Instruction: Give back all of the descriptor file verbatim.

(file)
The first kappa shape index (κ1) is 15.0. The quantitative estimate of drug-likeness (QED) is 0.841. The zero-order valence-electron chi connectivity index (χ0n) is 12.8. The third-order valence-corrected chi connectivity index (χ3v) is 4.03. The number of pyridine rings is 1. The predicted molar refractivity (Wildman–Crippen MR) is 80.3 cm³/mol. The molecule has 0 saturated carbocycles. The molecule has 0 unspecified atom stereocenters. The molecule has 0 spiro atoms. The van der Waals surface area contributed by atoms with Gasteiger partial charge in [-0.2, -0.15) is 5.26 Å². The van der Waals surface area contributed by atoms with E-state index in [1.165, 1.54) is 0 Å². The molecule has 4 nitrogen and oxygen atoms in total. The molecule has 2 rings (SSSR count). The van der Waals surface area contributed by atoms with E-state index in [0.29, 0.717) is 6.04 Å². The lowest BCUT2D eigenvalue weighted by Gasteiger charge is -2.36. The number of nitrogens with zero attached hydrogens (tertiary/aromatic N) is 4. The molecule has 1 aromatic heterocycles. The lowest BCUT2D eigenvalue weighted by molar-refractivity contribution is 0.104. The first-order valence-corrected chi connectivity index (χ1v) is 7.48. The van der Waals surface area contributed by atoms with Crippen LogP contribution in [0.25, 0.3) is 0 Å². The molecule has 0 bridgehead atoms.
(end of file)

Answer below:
The first kappa shape index (κ1) is 15.0. The quantitative estimate of drug-likeness (QED) is 0.841. The zero-order valence-electron chi connectivity index (χ0n) is 12.8. The third-order valence-corrected chi connectivity index (χ3v) is 4.03. The number of pyridine rings is 1. The predicted molar refractivity (Wildman–Crippen MR) is 80.3 cm³/mol. The molecule has 0 saturated carbocycles. The molecule has 0 unspecified atom stereocenters. The molecule has 0 spiro atoms. The van der Waals surface area contributed by atoms with Gasteiger partial charge in [-0.2, -0.15) is 5.26 Å². The van der Waals surface area contributed by atoms with E-state index in [1.165, 1.54) is 0 Å². The molecule has 4 nitrogen and oxygen atoms in total. The molecule has 2 rings (SSSR count). The van der Waals surface area contributed by atoms with E-state index in [0.29, 0.717) is 6.04 Å². The lowest BCUT2D eigenvalue weighted by Gasteiger charge is -2.36. The number of nitrogens with zero attached hydrogens (tertiary/aromatic N) is 4. The molecule has 1 aromatic heterocycles. The lowest BCUT2D eigenvalue weighted by molar-refractivity contribution is 0.104. The first-order valence-corrected chi connectivity index (χ1v) is 7.48. The van der Waals surface area contributed by atoms with Crippen LogP contribution in [0.25, 0.3) is 0 Å². The molecule has 0 bridgehead atoms.